1001 South African Songs You Must Hear Before You Go Deaf

Just another music list

Introduction

There’s a lot of them about – albums, songs, films, places, books, paintings, even golf holes. What am I talking about? Well, lists that’s what. Not only are there lots of lists out there, but there are a lot of lists that suggest (or perhaps command) you listen to, read, see or play 1,001 of the items listed. Why 1,001? Why not a straight 1,000, or if you’re feeling random 1,023 or 978. I guess it has something to do with the way ‘a thousand and one’ rolls off the tongue.

‘Why so many?’ you may well ask. My answer would be that for people who are fanatical about the things in question, 1,001 is probably not enough and this is borne out by the fact that the edition of the book 1,001 Songs You Must Hear Before You Die, actually contains as an added bonus an ‘index’ style list of the 10,0001 song you must hear before you die (some of those listed there are included in my list)

A lot of lists exist as to the greatest songs of all times, most of them only giving 100 entries and invariably these lists tend to draw from the same pool of songs. By extending the list to 1,001 (or even 10,001) it opens one up to a lot more music that you had never heard before, and, if the list is any good, it will be quality music.

Over the next however long it takes me, I will be listing what I think are the 1,001 South African songs you must hear before you go deaf. Why? Because I want to. (You don’t have to read this, you know). And why ‘before you go deaf’ and not before you die? The answer to this is (a) to avoid any copyright issues and (b) we all know what makes you go deaf (no not that silly, it’s listening to your iPod too loud).

South Africa, the Rainbow Nation, has a rich diversity of people and with this comes a wide variety of styles of music. We have pop, rock, metal, kwaito, blues, Afrikana, reggae, umbaqanga, township jive, grunge, folk, zef and a host of other compartments to keep the pigeonholeologists in work for the next 1,001 years. The fact that often a song may straddle a number of different genre, brings further career opportunities to the aforementioned ologists.

I freely admit that the songs chosen to be on this list are (a) my opinion and (b) limited to what I have actually heard. I’ll be interested to hear what other people believe should be included in such a list, provided each suggestion is accompanied by a large sum of money in unmarked notes, and an even larger sum of money if any suggestions are made in an abusive manner. (Hey, I’ll have to pay a shrink to deal with people rejecting my opinions in favour of theirs).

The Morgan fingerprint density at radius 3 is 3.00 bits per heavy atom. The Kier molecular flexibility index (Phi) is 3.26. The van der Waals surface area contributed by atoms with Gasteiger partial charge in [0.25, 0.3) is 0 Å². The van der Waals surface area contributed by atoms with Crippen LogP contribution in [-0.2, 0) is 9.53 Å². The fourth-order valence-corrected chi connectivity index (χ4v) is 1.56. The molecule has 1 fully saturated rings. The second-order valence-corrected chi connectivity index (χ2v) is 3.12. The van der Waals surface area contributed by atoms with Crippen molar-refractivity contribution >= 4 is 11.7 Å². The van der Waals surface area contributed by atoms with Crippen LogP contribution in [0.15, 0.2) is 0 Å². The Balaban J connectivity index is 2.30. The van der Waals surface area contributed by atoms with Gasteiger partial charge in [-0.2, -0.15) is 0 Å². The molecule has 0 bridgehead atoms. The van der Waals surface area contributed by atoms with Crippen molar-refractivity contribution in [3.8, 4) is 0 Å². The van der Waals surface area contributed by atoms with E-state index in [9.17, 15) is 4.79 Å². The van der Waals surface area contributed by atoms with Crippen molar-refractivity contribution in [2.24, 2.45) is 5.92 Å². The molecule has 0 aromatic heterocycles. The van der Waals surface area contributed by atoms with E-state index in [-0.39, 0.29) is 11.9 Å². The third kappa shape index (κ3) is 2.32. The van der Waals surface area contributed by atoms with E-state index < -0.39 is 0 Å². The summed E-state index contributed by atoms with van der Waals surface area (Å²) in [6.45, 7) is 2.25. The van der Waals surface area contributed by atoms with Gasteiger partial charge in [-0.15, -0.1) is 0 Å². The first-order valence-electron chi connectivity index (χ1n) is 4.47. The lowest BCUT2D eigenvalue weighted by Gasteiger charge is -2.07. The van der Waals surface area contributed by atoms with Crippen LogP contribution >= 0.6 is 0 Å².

There will be no particular order to the list as I haven’t actually finalised that yet, so I will just start with a few dead certs while pruning those 35 extra tracks that have made my 1,036 songs list so far. Another reason is I really can’t decide if David Kramer’s ‘Hak Hom Blokkies’ should be number 142 or 849, so decided to avoid tough choices altogether.

I don’t know how regularly I will update this blog, but aim to try and get a blurb about a new song up every week (I make no promises though).

- John Samson

8 thoughts on “Introduction

  1. Hey John

    Long time… I’d like you to please visit my website http://www.melgreensings.com
    where you can find my new CD “I’m Taking My Time” released last July, 2010… still fresh though. I’d appreciate any promo you might deem fit to spread.

    ANd for a bit of 60s nostalgia… the new, refurbished, updated site http://www.melmelandjulian.com (with music!)

    Ta’ a bunch.
    Mel Green

  2. Nice one John. I look forward to your reviews of Nkalakatha, Rabbit, and Black by nature.

  3. Mel Green on said:

    Great John,
    I am encouraged that you are emphasizing South African songs, especially when most of the songs we are almost forced to listen to, is not from South Africa… goodness knows there are many, many worthy songs and genres of music that put South Africa right up there with the best of them! Mel Green

  4. Simon Greaves on said:

    Hi John,

    I have just discovered your blog through a link from Karen Zoid’s website and I have enjoyed reading through the songs you have listed so far. I am looking forward to seeing what other songs and artists you will be adding to this list. If i could suggest a few songs for your list they would be, Maid in Africa by The Electric Petals, Blue Print Frown by Blue Chameleon and Katjiepiering Rock Chick or Winterskleed by Effenzef.

  5. Ian Knightley on said:

    Awesome site. Havent heard most of this music in ages. You absolutely rock.

  6. Julianna on said:

    What a great idea John. You may get me to start my blog about songs in America. I have a plan. Will discuss when I see you. Julianna

  7. The Mind Theatre, No Friends of Harry, The Gathering, Psycho Reptiles, Celtic Rumours, Blind, Ten Drops of Valium, Live Jimi Presley – YES PLEASE!

  8. I bookmarked your site a few months ago and only just now got around to really browsing through it, and I must say, to be completely honest, I was a bit confused and taken aback when I finally saw the songs you featured. I had been looking forward to browsing through your posts because I had assumed they were about “classic” South African music like mbaqanga, jive, kwela, etc., which I love and am always looking for new recommendations. But instead, 1001SASYMHBYGD turned out to mostly be about contemporary and rock/punk/indie South African groups. Ooops!

    Nothing wrong with that, but my question is: Do you plan to eventually feature more old-time (i.e. ’60s-’70s) mbaqanga-esque (and related indigenous South African genres) songs on your site — you just haven’t gotten around to them yet — or does the focus intend to always remain on rock/modern music? Just curious!

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